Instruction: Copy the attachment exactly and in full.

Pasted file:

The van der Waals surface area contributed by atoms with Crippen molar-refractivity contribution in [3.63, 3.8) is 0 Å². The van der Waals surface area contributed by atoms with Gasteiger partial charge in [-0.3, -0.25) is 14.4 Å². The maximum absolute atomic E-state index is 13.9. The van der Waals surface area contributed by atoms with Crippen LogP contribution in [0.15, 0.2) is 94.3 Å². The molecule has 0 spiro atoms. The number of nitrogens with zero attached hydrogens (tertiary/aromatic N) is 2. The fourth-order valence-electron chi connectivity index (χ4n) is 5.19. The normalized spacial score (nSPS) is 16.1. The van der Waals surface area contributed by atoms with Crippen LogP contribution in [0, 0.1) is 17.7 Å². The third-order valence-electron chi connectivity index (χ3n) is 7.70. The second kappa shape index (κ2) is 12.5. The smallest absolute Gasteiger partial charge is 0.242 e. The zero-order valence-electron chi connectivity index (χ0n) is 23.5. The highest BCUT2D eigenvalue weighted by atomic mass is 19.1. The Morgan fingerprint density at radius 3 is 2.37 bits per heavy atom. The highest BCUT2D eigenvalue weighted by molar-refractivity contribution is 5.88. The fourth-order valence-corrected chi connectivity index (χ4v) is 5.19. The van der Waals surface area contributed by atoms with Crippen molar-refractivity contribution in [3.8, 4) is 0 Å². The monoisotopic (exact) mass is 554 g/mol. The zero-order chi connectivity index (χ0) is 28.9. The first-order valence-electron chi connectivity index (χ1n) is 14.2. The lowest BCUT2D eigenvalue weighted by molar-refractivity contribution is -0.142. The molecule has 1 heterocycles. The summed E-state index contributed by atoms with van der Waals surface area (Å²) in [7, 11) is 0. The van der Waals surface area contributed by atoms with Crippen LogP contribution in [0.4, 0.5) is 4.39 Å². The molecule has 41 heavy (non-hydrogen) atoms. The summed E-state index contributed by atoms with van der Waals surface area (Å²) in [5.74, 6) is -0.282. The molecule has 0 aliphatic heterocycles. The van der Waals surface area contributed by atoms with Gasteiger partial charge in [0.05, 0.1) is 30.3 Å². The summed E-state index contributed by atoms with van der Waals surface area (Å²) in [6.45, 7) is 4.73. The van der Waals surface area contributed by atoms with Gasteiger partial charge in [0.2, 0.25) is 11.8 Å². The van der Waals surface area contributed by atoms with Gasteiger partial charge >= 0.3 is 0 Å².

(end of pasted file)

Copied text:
The van der Waals surface area contributed by atoms with Crippen molar-refractivity contribution in [3.63, 3.8) is 0 Å². The van der Waals surface area contributed by atoms with Gasteiger partial charge in [-0.3, -0.25) is 14.4 Å². The maximum absolute atomic E-state index is 13.9. The van der Waals surface area contributed by atoms with Crippen LogP contribution in [0.15, 0.2) is 94.3 Å². The molecule has 0 spiro atoms. The number of nitrogens with zero attached hydrogens (tertiary/aromatic N) is 2. The fourth-order valence-electron chi connectivity index (χ4n) is 5.19. The normalized spacial score (nSPS) is 16.1. The van der Waals surface area contributed by atoms with Crippen LogP contribution in [0, 0.1) is 17.7 Å². The third-order valence-electron chi connectivity index (χ3n) is 7.70. The second kappa shape index (κ2) is 12.5. The smallest absolute Gasteiger partial charge is 0.242 e. The zero-order valence-electron chi connectivity index (χ0n) is 23.5. The highest BCUT2D eigenvalue weighted by atomic mass is 19.1. The Morgan fingerprint density at radius 3 is 2.37 bits per heavy atom. The highest BCUT2D eigenvalue weighted by molar-refractivity contribution is 5.88. The fourth-order valence-corrected chi connectivity index (χ4v) is 5.19. The van der Waals surface area contributed by atoms with Crippen molar-refractivity contribution in [3.8, 4) is 0 Å². The monoisotopic (exact) mass is 554 g/mol. The zero-order chi connectivity index (χ0) is 28.9. The first-order valence-electron chi connectivity index (χ1n) is 14.2. The lowest BCUT2D eigenvalue weighted by molar-refractivity contribution is -0.142. The molecule has 1 heterocycles. The summed E-state index contributed by atoms with van der Waals surface area (Å²) in [7, 11) is 0. The van der Waals surface area contributed by atoms with Crippen LogP contribution in [0.4, 0.5) is 4.39 Å². The molecule has 41 heavy (non-hydrogen) atoms. The summed E-state index contributed by atoms with van der Waals surface area (Å²) in [5.74, 6) is -0.282. The molecule has 0 aliphatic heterocycles. The van der Waals surface area contributed by atoms with Gasteiger partial charge in [0.05, 0.1) is 30.3 Å². The summed E-state index contributed by atoms with van der Waals surface area (Å²) in [6.45, 7) is 4.73. The van der Waals surface area contributed by atoms with Gasteiger partial charge in [0.2, 0.25) is 11.8 Å². The van der Waals surface area contributed by atoms with Gasteiger partial charge >= 0.3 is 0 Å².